The ‘January Effect’ suggests share prices typically rise at the beginning of the year. But is there any truth to the theory? And if so, how can the January Effect be explained?
Keep on reading to discover all the details or click on a link to head straight to a section…
- What is the January Effect?
- Is there any truth to it?
- How can the January Effect be explained?
- Should you buy shares in January?
The January Effect refers to a suggestion that shares – particularity small-cap shares – rise during the month of January.
In other words, the January Effect is a market timing strategy which suggests the time of year can have an impact on the performance of stocks and shares.
The theory is essentially similar to the ‘Sell in May and go away’ adage. This saying recommends that investors offload shares in May and buy them back in early Autumn.
Whether or not the ‘January Effect’ is real is hotly debated.
Search for the term online and half of the results suggest there’s no truth to it. Meanwhile, the other half will claim the theory holds value.
What we do know is that the January Effect was first coined by Investment baker, Sidney Wachtel, back in 1942. During this time Wachtel claimed that smaller stocks usually outperformed larger stocks at the turn of the year.
One study did actually prove this to be the case for a 70-year period until roughly 1975. In this research it was found that stock returns were found to be five times higher than average during the month of January. However, the study also suggested the trend applied to all stocks, not just smaller-cap ones as proposed by Wachtel.
However, a different study by investment giant, Goldman Sachs, painted a different picture. Its research looked at European stock returns between 1999 through to 2017 and concluded the January Effect was no longer significant. Interestingly, returns during the period of research were found to be lower in January (-0.5%) compared to average returns for the other months of the year (+0.2%).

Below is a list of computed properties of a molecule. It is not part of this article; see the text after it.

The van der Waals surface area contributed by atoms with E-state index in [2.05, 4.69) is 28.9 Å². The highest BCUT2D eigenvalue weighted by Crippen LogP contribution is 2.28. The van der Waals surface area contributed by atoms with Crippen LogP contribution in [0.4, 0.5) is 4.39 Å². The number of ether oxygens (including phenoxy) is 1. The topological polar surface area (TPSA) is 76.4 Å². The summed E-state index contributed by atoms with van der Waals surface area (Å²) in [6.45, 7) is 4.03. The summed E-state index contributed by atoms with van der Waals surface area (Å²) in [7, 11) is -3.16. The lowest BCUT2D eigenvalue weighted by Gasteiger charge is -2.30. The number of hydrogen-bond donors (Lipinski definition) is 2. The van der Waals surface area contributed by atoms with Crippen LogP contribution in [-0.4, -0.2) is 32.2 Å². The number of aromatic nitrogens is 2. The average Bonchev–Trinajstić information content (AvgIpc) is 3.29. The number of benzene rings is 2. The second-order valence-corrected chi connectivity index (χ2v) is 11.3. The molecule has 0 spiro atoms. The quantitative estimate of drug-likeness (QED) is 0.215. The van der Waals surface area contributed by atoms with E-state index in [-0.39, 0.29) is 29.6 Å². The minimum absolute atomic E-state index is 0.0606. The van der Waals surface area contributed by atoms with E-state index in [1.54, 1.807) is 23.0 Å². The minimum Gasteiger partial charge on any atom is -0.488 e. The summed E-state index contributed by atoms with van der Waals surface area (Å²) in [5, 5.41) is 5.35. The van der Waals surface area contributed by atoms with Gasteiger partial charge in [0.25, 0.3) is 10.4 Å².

Despite Goldman’s research rubbishing the theory, we shouldn’t forget that the investment bank only studied stock market performance for a mere 20 years. Plus, there are other studies that do support the existence of the January Effect.
If you believe in January Effect, and you don’t believe it to be a random occurrence, then there are several explanations as to why stocks seemingly rise at the turn of a new year. Let’s take a look at each of them
1. Tax reasons
At the end of the year investors may be tempted to undertake tax-loss harvesting. This is a strategy where investors sell shares at a loss in order to reduce their liability for capital gains tax. When the new year arrives, investors may then be tempted to re-buy their shares.
If this happens at scale, then this tax-harvesting activity can push up share prices in January.
Capital gains tax applies in both the UK and USA. The UK ‘celebrates’ the start of a new tax year on 6 April. Across the pond, however, the new tax year begins on 1 January.
It’s worth knowing that the UK capital gains tax threshold will be slashed in 2023.
2. Investor sentiment
We shouldn’t forget that the stock market isn’t particularly rational and investor sentiment can certainly influence the performance of equities.